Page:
Canada was riding high going into the 2022 FIFA World Cup, but a lot of the shine has worn off the men’s team since its first-round exit in Qatar.
The Canadians reached the finals of the Concacaf Nations League in June only to squander their chance to claim their first major trophy in 23 years with a timid display in a 2-0 loss to the United States. Later in the summer, Canada bowed out of the Gold Cup in the quarterfinals following another defeat to the Americans.
After being idle during the September international window due to Canada Soccer’s financial constraints, the Canadian men finally return to action on Friday with a marquee friendly against Japan in Niigata. The match serves as preparation for next month’s quarterfinals of the 2023-24 Nations League, which also doubles as qualifying for Concacaf nations looking to compete at the 2024 Copa America. But it also gives the Canadians a chance to regain some respect in the international game following its post-World Cup comedown.
Canada has a major point to prove, according to Vancouver Whitecaps fullback Richie Laryea, who was part of the squads that competed at the World Cup and both of this year’s Concacaf tournaments.
“We’re at that stage where we need to start adding wins against top teams in the world like Japan, adding trophies within the Concacaf region. These are things we’re going to have to start gunning for and they have to be the new normal for this national team with the talent pool and depth we have. That’s the next step,” Laryea told Sportsnet.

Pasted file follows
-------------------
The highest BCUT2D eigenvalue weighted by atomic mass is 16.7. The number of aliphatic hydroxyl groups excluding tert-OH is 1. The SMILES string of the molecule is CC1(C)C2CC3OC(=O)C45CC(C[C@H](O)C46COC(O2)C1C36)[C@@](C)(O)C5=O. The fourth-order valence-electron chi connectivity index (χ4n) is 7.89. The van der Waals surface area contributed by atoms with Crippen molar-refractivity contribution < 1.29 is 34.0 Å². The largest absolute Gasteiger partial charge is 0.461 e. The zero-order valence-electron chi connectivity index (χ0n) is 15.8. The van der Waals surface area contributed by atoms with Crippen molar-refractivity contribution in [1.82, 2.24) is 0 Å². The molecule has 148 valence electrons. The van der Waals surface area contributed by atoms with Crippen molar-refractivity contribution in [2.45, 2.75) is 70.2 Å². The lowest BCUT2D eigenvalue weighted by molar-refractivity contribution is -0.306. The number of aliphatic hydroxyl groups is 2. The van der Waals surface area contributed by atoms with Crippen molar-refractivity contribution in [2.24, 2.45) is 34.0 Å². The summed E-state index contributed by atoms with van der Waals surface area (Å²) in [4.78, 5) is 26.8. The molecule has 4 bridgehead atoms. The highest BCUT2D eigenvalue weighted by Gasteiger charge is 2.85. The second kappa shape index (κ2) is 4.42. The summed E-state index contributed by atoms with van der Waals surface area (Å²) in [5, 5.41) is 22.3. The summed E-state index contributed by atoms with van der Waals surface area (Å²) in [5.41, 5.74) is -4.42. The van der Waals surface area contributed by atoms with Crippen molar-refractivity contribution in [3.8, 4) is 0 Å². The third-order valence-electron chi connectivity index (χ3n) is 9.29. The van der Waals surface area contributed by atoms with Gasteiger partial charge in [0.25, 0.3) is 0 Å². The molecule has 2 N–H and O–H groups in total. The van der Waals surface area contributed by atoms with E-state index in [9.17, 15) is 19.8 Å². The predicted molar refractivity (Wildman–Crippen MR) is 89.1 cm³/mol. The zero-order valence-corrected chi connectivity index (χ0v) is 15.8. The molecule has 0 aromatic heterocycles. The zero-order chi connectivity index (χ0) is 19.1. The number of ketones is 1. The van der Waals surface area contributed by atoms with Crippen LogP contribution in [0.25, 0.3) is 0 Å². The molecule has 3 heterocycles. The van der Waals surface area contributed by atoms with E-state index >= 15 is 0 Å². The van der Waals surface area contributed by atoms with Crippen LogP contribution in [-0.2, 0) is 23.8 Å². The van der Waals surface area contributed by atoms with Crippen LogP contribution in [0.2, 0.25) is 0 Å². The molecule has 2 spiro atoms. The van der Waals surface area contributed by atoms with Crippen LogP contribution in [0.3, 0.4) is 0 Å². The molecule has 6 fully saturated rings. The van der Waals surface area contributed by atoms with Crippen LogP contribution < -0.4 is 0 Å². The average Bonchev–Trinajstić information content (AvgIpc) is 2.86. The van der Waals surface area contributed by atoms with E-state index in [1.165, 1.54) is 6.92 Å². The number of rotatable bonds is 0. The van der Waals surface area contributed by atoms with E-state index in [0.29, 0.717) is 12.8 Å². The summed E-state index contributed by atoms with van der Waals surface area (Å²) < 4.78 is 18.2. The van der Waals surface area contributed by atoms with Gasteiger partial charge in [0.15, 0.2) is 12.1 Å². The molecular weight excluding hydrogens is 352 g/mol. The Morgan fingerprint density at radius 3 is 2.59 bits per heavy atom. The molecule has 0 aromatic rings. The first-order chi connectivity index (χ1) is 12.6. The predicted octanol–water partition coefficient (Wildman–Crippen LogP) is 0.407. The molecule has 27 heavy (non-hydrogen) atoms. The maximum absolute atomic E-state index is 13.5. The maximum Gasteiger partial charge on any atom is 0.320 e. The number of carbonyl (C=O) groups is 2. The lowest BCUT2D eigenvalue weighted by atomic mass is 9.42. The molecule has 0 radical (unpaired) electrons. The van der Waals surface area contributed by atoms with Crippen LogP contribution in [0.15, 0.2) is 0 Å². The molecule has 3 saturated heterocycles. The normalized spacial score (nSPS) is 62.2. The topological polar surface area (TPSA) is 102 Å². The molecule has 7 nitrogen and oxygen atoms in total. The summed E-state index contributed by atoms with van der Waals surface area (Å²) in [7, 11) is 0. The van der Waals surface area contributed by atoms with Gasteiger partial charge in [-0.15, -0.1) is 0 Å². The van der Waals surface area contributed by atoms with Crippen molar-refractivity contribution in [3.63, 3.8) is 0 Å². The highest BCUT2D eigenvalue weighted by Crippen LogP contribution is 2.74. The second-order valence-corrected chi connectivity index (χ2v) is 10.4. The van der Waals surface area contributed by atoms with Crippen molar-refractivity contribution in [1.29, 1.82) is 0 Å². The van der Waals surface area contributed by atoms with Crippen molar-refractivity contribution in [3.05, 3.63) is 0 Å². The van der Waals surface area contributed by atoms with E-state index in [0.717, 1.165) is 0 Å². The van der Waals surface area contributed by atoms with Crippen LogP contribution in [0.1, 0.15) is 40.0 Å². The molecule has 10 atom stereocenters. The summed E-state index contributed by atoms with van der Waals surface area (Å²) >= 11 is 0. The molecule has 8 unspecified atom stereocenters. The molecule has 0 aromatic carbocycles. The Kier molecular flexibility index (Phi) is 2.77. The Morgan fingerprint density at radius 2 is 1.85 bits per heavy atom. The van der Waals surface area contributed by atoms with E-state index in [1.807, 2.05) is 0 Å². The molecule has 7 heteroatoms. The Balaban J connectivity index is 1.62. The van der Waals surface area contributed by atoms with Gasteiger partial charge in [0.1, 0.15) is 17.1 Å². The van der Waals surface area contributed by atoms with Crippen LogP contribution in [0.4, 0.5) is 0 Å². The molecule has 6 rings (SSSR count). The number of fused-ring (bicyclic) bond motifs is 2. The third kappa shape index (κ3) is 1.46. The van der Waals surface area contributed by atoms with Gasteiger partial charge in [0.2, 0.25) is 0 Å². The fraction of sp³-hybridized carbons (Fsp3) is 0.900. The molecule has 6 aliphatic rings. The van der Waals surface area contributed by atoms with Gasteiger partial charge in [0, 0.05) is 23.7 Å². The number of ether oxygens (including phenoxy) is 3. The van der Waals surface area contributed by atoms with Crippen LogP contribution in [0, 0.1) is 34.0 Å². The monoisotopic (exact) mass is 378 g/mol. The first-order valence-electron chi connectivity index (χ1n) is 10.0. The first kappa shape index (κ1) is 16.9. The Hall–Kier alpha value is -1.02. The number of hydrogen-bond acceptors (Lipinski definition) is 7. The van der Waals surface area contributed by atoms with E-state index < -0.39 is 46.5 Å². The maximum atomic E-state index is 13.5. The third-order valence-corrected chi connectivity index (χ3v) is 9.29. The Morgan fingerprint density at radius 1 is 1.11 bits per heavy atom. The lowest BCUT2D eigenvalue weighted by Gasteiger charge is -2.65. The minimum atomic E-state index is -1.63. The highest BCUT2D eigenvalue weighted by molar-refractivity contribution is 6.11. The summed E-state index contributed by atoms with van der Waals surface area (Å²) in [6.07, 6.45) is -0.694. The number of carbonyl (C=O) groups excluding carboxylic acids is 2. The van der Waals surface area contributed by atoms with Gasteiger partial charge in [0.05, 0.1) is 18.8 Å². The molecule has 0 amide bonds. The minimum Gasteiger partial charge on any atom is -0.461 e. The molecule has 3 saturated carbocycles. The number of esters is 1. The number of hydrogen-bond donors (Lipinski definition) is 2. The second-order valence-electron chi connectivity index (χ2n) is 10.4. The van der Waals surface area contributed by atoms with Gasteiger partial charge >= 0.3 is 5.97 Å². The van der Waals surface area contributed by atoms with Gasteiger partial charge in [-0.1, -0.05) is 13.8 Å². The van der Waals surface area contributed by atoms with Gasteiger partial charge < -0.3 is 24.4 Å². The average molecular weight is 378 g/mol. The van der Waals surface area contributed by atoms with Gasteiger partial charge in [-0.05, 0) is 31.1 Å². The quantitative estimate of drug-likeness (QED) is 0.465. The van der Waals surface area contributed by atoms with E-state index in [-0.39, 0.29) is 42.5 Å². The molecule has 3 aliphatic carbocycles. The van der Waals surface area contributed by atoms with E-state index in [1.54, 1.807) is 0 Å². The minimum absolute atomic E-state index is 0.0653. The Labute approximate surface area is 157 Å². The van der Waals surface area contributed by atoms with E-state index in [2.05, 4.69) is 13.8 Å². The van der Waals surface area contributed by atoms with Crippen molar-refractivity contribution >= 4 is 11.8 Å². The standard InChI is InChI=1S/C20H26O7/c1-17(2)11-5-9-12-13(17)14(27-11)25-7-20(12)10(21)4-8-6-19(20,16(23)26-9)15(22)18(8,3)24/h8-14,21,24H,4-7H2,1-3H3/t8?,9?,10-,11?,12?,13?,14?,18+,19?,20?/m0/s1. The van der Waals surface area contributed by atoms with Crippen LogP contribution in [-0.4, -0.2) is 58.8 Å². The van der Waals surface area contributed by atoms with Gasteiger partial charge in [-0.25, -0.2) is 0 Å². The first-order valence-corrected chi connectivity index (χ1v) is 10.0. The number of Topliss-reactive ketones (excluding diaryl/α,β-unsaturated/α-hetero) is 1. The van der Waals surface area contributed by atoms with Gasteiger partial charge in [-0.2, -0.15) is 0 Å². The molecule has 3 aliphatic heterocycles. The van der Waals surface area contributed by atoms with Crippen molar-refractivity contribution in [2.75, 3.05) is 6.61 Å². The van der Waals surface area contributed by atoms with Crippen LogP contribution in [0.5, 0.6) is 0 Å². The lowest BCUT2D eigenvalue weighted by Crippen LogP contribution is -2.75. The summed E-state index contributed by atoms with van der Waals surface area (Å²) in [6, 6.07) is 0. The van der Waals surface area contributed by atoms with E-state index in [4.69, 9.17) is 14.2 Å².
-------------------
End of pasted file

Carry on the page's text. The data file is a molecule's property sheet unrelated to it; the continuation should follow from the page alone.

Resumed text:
“Everyone always wants respect when they play, but more so this Japan game for us is about showing people what we can do. People have seen that on different scales between the last four to five years, but these games are pretty big statement games for us.”
Friday’s game is Canada’s first under Mauro Biello, who was appointed the team’s interim coach after John Herdman tendered his resignation in the summer to take charge of MLS club Toronto FC. Biello served as an assistant under Herdman and has let it be known that he views this international window as a job interview of sorts when it comes to having the interim tag removed from his title and being appointed the team’s full-time head coach.
As such, it’ll be interesting to watch how Biello balances maintaining continuity in the immediate aftermath of the end of the Herdman era, while at the same time introducing his ideas to the players and getting them to buy in.
“My mindset is the same whether I’m interim or I get confirmed as head coach, I’m looking at this the same way. For me there’s this short-term focus of building this team and getting the cohesion that we need to get to that next level, and then with a lens on what’s coming up in the future. There is qualification for Copa America; that is a very big tournament where we’ll be matched up with very good teams,” Biello recently told reporters.
“For me, I’m looking to gain answers here in the short term, and at the same time trying to slowly plan out what comes in the future.”